Dr. Bohl obtained his Bachelor of Arts and Doctor of Medicine from Brown University, his Master of Public Health from Columbia University, and his Master of Liberal Arts in Extension Studies—Journalism from Harvard University. He is currently pursuing a Master of Business Administration and Master of Science in Healthcare Leadership at Cornell University. Dr. Bohl trained in internal medicine with a focus on community health at NYU Langone Health.

Dr. Bohl is Certified in Public Health by the National Board of Public Health Examiners, Medical Writer Certified by the American Medical Writers Association, a certified Editor in the Life Sciences by the Board of Editors in the Life Sciences, a Certified Personal Trainer and Certified Nutrition Coach by the National Academy of Sports Medicine, and a Board Certified Medical Affairs Specialist by the Accreditation Council for Medical Affairs. He has graduate certificates in Digital Storytelling and Marketing Management & Digital Strategy from Harvard Extension School and certificates in Business Law and Corporate Governance from Cornell Law School.

In addition to his written work, Dr. Bohl has experience creating medical segments for radio and producing patient education videos. He has also spent time conducting orthopedic and biomaterial research at Case Western Reserve University and University Hospitals of Cleveland and practicing clinically as a general practitioner on international medical aid projects with Medical Ministry International.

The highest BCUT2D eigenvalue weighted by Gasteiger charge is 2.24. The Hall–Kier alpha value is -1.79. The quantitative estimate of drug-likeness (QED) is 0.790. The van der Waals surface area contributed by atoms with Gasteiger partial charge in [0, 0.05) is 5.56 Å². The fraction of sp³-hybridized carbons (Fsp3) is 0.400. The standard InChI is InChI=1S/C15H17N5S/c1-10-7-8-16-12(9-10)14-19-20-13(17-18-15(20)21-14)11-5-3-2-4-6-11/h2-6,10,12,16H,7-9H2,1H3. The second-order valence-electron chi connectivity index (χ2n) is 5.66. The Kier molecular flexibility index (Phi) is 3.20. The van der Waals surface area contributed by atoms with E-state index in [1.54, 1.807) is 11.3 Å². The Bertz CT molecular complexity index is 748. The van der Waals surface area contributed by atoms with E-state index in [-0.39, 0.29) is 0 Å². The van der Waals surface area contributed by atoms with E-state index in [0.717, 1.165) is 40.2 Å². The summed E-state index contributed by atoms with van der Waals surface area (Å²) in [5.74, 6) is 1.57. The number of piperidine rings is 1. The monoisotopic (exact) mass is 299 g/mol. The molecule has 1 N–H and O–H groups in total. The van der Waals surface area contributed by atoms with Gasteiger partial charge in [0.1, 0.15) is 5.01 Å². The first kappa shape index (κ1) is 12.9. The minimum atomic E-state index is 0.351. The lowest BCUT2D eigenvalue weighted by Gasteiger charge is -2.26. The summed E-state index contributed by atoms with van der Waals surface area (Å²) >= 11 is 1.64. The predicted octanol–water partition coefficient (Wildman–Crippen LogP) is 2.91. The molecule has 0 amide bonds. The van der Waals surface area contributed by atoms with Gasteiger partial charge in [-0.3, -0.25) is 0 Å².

Dr. Bohl lives in Manhattan and enjoys biking, resistance training, sailing, scuba diving, skiing, tennis, and traveling. You can find Dr. Bohl on LinkedIn for more information.

Publications

  • Younesi, M., Knapik, D. M., Cumsky, J., Donmez, B. O., He, P., Islam, A., Learn, G., McClellan, P., Bohl, M., Gillespie, R. J., & Akkus, O. (2017). Effects of PDGF-BB delivery from heparinized collagen sutures on the healing of lacerated chicken flexor tendon in vivo. Acta biomaterialia, 63, 200–209. https://www.sciencedirect.com/science/article/abs/pii/S1742706117305652?via%3Dihub

  • Gebhart, J. J., Weinberg, D. S., Bohl, M. S., & Liu, R. W. (2016). Relationship between pelvic incidence and osteoarthritis of the hip. Bone & joint research, 5(2), 66–72. https://boneandjoint.org.uk/Article/10.1302/2046-3758.52.2000552

  • Gebhart, J. J., Bohl, M. S., Weinberg, D. S., Cooperman, D. R., & Liu, R. W. (2015). Pelvic Incidence and Acetabular Version in Slipped Capital Femoral Epiphysis. Journal of pediatric orthopedics, 35(6), 565–570. https://journals.lww.com/pedorthopaedics/abstract/2015/09000/pelvic_incidence_and_acetabular_version_in_slipped.5.aspx

  • Islam, A., Bohl, M. S., Tsai, A. G., Younesi, M., Gillespie, R., & Akkus, O. (2015). Biomechanical evaluation of a novel suturing scheme for grafting load-bearing collagen scaffolds for rotator cuff repair. Clinical biomechanics (Bristol, Avon), 30(7), 669–675. https://www.clinbiomech.com/article/S0268-0033(15)00143-6/fulltext